I don’t think subsidy would be a good idea - especially not in Taiwan’s culture. Exhibit A: electric scooter subsidies. AFAIK, the subsidy is only available for certain products (ie., made by certain Taiwanese companies). The vast majority of those products are shit. There is no other word to describe them. Low-tech, badly-made, ugly, rickety, unroadworthy, underpowered shit, full of cheap, unreliable components and batteries from China. They will be thrown away in 12 months and end up in a landfill. The purpose of the subsidy is to put money into the correct pockets, not to actually improve the environmental performance of road vehicles. And yet - if they wanted to subsidise something, it could be done sensibly. Rather than subsidising the scooters themselves - which they know full well people won’t buy because they can’t charge them - how about setting up public charging stations on gov’t land? Or just providing free publicity and promotion?
Likewise with solar panels. I’ve been to the PV show a few times and I make a point of asking manufacturers about their lifetime test data and expected MTTF. Not one of them had any data to offer, even the ones who said they’d get back to me later. Some of them, when I asked about their technical specs, gave me a big happy smile and said (in their best Engrish) “It’s a solar panel”. Yes, lovely. Well done. Thanks for that. No you can’t have my business card. Several of them admitted that they don’t even bother testing for lifetime. European and American companies, on the other hand, are making better products, at lower prices, unsubsidised. I wouldn’t touch Taiwan’s output with a bargepole. Come to think of it, with the possible exception of TSMC and UMC, which are world-class companies, most of Taiwan’s energy-sucking semiconductor and photonics industry ought to be left to die in a ditch, perhaps after being knocked off its scooter by a gravel truck. Ah, buggerit - most of Taiwan’s energy-sucking industry. They’re a waste of space.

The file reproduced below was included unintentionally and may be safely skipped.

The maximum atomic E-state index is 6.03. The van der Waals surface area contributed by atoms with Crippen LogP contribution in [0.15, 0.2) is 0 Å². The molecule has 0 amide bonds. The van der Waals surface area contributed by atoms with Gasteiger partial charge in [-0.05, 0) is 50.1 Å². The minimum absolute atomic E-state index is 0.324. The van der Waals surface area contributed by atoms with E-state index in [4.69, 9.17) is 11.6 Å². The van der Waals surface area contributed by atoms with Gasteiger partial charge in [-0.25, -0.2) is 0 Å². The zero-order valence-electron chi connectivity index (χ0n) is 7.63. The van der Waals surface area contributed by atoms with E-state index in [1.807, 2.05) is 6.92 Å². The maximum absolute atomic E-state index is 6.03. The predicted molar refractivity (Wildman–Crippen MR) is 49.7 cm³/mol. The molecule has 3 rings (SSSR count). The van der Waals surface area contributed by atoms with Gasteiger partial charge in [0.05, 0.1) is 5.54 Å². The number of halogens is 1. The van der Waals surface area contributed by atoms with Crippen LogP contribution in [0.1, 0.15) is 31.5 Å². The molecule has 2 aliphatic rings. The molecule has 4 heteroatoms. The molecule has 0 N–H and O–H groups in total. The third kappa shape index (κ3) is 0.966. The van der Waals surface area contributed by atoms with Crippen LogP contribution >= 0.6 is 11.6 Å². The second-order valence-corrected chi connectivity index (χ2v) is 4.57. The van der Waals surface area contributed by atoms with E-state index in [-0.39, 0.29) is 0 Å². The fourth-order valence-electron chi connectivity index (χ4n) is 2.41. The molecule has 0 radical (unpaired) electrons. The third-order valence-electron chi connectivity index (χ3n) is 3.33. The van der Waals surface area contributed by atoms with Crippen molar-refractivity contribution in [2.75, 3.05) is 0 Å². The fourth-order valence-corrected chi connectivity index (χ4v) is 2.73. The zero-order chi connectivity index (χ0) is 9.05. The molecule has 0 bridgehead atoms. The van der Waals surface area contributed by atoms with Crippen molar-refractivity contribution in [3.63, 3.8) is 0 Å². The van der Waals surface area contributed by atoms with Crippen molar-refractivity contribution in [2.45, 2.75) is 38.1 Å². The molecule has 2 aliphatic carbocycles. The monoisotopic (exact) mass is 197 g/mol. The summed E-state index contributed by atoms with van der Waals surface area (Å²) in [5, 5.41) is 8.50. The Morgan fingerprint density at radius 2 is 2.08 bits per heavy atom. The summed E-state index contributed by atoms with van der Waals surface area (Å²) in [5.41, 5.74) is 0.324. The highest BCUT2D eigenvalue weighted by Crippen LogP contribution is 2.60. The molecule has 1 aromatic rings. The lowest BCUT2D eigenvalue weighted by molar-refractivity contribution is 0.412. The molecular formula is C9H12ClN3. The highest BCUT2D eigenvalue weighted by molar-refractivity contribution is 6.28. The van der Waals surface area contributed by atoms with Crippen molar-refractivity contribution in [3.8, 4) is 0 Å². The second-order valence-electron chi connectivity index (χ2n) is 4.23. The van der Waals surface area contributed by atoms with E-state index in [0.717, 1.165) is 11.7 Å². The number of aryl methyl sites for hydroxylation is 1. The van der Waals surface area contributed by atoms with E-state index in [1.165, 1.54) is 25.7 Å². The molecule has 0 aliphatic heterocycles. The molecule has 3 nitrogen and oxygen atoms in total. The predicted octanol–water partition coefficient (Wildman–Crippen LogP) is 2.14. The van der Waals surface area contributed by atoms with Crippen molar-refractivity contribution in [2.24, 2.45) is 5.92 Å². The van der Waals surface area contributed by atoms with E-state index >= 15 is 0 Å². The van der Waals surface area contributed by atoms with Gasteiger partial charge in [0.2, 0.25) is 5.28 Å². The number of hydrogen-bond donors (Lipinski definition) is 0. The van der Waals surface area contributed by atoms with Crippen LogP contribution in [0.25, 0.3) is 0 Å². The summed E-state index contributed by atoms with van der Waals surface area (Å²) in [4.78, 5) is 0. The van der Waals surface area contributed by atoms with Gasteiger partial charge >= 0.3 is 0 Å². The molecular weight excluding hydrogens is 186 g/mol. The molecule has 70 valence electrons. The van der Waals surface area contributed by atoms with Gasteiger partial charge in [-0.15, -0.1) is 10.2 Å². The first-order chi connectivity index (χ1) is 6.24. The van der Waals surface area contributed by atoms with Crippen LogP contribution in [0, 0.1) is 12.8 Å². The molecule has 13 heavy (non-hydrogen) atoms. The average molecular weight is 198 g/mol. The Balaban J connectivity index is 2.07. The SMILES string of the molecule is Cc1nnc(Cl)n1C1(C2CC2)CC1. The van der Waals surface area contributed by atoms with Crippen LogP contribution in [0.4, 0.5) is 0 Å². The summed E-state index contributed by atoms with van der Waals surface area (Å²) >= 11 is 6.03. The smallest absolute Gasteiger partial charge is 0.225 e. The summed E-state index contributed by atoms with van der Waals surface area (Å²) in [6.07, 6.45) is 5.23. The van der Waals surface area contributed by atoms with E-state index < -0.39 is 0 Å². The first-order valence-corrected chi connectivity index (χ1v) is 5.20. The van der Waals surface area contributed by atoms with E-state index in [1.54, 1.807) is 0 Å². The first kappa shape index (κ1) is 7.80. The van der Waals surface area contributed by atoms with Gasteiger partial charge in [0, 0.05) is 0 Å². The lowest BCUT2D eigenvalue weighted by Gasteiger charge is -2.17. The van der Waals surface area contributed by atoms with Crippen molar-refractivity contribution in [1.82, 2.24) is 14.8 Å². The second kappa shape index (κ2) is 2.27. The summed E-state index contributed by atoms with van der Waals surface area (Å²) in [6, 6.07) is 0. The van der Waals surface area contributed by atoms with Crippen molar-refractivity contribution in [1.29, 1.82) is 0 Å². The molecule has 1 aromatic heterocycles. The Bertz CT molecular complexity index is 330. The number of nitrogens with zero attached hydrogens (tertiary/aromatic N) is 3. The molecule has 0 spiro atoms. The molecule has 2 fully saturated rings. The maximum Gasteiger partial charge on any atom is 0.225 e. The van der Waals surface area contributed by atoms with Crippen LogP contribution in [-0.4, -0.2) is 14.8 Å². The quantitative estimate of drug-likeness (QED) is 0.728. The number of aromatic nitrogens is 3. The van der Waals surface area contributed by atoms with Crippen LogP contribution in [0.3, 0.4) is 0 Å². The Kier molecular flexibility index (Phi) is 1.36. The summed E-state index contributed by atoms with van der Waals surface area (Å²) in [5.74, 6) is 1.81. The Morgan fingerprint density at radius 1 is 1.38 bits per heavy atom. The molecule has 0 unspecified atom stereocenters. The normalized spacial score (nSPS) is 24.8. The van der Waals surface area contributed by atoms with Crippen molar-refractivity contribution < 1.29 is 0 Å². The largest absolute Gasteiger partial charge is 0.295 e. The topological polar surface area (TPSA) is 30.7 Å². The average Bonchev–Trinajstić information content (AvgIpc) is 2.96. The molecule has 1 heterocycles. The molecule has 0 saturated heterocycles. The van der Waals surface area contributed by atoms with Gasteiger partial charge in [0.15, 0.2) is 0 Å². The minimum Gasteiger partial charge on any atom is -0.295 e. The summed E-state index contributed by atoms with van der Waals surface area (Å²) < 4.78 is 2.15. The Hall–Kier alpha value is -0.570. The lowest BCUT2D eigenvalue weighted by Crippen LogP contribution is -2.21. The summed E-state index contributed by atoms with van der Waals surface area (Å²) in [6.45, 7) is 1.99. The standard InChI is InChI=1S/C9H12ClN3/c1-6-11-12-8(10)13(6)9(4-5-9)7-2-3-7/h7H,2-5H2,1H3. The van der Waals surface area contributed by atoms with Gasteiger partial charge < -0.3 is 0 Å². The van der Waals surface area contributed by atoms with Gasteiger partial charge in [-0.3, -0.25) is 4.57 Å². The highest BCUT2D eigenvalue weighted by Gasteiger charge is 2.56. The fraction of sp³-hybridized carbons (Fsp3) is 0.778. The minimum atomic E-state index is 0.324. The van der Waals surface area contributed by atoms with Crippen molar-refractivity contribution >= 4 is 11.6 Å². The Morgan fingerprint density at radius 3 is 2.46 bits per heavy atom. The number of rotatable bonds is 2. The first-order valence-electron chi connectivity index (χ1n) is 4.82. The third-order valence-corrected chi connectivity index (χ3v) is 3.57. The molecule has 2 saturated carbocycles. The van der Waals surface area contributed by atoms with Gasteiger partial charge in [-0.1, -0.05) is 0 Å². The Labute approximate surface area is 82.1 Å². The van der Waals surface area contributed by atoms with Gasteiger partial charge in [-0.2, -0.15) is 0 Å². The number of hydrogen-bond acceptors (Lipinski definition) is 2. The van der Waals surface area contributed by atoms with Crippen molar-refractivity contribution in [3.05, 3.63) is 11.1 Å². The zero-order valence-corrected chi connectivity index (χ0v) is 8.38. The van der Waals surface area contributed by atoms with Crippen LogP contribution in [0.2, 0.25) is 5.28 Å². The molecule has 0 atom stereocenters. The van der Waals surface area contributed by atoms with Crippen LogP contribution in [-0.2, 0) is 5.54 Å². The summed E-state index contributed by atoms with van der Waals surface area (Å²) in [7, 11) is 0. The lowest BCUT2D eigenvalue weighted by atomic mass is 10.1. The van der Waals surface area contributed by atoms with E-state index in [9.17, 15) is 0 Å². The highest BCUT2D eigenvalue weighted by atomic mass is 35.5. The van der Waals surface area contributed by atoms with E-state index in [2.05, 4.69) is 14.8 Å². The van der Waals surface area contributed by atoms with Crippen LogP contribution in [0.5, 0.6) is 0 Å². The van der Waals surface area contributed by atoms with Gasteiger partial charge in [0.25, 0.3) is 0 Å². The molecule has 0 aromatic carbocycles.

But yeah - Taiwan has lots of options. But you’re asking Taiwanese politians to (a) put aside their partisan squabbles and ignorance and (b) think outside the box. Me, I’m planning a vacation in hell with my new skis.
My thoughts exactly. The benefits of losing these anachronistic industries would far, far outweigh any economic downsides.
Yup. Price increases would take care of this, I’m sure.
Centuries, in some cases
Someone has already posted a link documenting the existing undersea cables in Europe and the technology behind it. The interesting point is what this does to stabilize the electricity markets across Europe. Solar, wind and hydropower is powered by the changing weather, their unpredictability is why many want to continue with fossil fuels and nuclear power. But, with a connected European grid… when the days are sunny, the solar power plants of Germany reach their max capacity and can export surplus power to the northern regions. When the snow melts in the spring and the dam reservoirs fill up in Norway, they can produce much more electricity than the national market needs, and export the remaining power to Germany, or whoever is the highest bidder. This ensures that there is a minimum waste of electricity wasted across the region, and there is competition in many countries, which drives innovation in power generation. Unlike the Taipower monopoly of Taiwan.
I should mention that there is already an ongoing project to make an undersea power cable to Penghu from Taiwan. So they can finally get rid of their diesel-generators.
Any idea what Taiwan Power is discarding on or near Orchid Island?
This is the location on google maps:
A google search for “Orchid Island Nuclear Waste” brings up this article from 1993.
Also the governmental FYI describes the Lanyu storage site.